Removal of GOP official is barred

Injunction temporarily stops ouster from central committee

Judge to hear arguments next month

Burns was appointed in 2002, elected, then voted out in July

Carroll County

September 23, 2004|By Mary Gail Hare | Mary Gail Hare,SUN STAFF

The Carroll County Republican Central Committee cannot replace a member it removed in July until the court decides whether the ouster was legal, Circuit Judge Michael M. Galloway ruled yesterday.

The ruling means that Joseph F. Burns Jr. is still a member of the committee with full rights and privileges. He can attend meetings and participate in decisions, according to the temporary injunction issued against the committee, which traditionally has nine members elected by county Republicans.

"The injunction prohibits the committee from removing or replacing him," said Michelle M. Ostrander, Burns' attorney. "Our argument is that there was one way to do this and one set of grounds, and those were not met."

Galloway had scheduled a hearing on the complaint yesterday but postponed the proceedings so the committee members could seek new counsel. Galloway extended the injunction to Oct. 12, when he will hear arguments from Ostrander and an attorney the committee has yet to hire.

V. Lanny Harchenhorn, who serves as general counsel to the committee, represented Chairwoman Michelle Jefferson yesterday but excused himself from further proceedings. He could be called to testify at the hearing because he witnessed the committee's actions leading to Burns' removal.

"I was present when everything took place and am a potential material witness," Harchenhorn said yesterday.

For nearly three hours yesterday, Harchenhorn and Ostrander argued several issues in private consultation with the judge and then tried to reach a compromise with their clients.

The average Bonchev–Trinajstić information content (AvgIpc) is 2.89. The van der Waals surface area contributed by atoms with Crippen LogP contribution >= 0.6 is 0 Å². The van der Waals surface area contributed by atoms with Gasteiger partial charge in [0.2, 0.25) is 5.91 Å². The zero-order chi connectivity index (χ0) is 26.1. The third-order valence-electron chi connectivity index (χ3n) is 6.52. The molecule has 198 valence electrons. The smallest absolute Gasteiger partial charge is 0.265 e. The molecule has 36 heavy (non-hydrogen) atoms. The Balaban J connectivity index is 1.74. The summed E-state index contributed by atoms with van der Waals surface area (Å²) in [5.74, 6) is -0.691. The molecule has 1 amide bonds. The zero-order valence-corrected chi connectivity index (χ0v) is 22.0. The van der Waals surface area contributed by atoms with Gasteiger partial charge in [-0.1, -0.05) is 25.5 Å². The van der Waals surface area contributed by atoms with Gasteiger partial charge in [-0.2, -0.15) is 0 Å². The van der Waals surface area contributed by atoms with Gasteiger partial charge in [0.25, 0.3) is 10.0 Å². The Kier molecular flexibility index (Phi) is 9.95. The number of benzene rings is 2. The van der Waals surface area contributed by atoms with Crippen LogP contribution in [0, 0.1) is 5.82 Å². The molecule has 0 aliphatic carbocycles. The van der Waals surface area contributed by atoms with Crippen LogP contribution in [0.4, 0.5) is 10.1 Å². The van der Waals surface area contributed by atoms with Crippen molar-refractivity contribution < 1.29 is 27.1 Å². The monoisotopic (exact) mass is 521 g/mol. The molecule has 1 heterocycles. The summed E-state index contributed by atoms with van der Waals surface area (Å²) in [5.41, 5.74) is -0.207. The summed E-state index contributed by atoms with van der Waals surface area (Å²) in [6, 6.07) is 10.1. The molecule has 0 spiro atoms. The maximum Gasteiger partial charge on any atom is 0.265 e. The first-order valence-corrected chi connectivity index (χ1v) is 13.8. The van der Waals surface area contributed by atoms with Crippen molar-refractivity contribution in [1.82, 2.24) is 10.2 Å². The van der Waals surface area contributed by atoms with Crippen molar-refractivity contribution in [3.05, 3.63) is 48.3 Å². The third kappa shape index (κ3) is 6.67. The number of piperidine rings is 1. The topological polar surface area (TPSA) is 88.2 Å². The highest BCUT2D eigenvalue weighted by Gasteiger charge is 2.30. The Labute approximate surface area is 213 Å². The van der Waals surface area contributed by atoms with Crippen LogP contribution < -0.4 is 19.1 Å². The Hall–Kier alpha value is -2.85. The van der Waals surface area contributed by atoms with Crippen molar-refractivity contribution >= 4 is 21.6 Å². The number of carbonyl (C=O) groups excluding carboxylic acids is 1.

"We can't resolve the issue," Harchenhorn told the judge.

At the hearing next month, Galloway will decide whether the committee can legally remove Burns and under what circumstances.

"Depending on what the court finds, we may or may not take testimony on the factual issues," Galloway said.

Although Galloway said he understood the strong feelings on both sides, he encouraged the parties to try to resolve the dispute.

During a break in yesterday's hearing, attorneys for both sides discussed an offer that would have Republican committee members from outside the county mediate the case. But Burns rejected the terms of the offer.

"We are always willing to entertain a settlement, but that has to be mutually acceptable," Ostrander said.

Jefferson said yesterday that she would prefer to have party officials decide rather than the court. "This is a party issue, not a public issue," she said.

The fighting or even the appearance of it "could not come at a worse time," Jefferson said. "We are trying to deliver this state to the president."

Burns said after the hearing that "there will be fallout from this. How much damage, I don't know. It is regrettable that this has come about. I hope it has no effect on the [presidential] election."

Committee members say they followed the bylaws when they demanded Burns' resignation during an executive session July 6. Jefferson said she also followed advice from the state GOP organization in taking the action, which she called "housekeeping." Burns has refused to tender his resignation, contending that he will fulfill his duty as an elected official.

Burns has served on the nine-member committee since he was appointed to fill a vacancy in February 2002. He ran successfully for election to keep the seat later that year.

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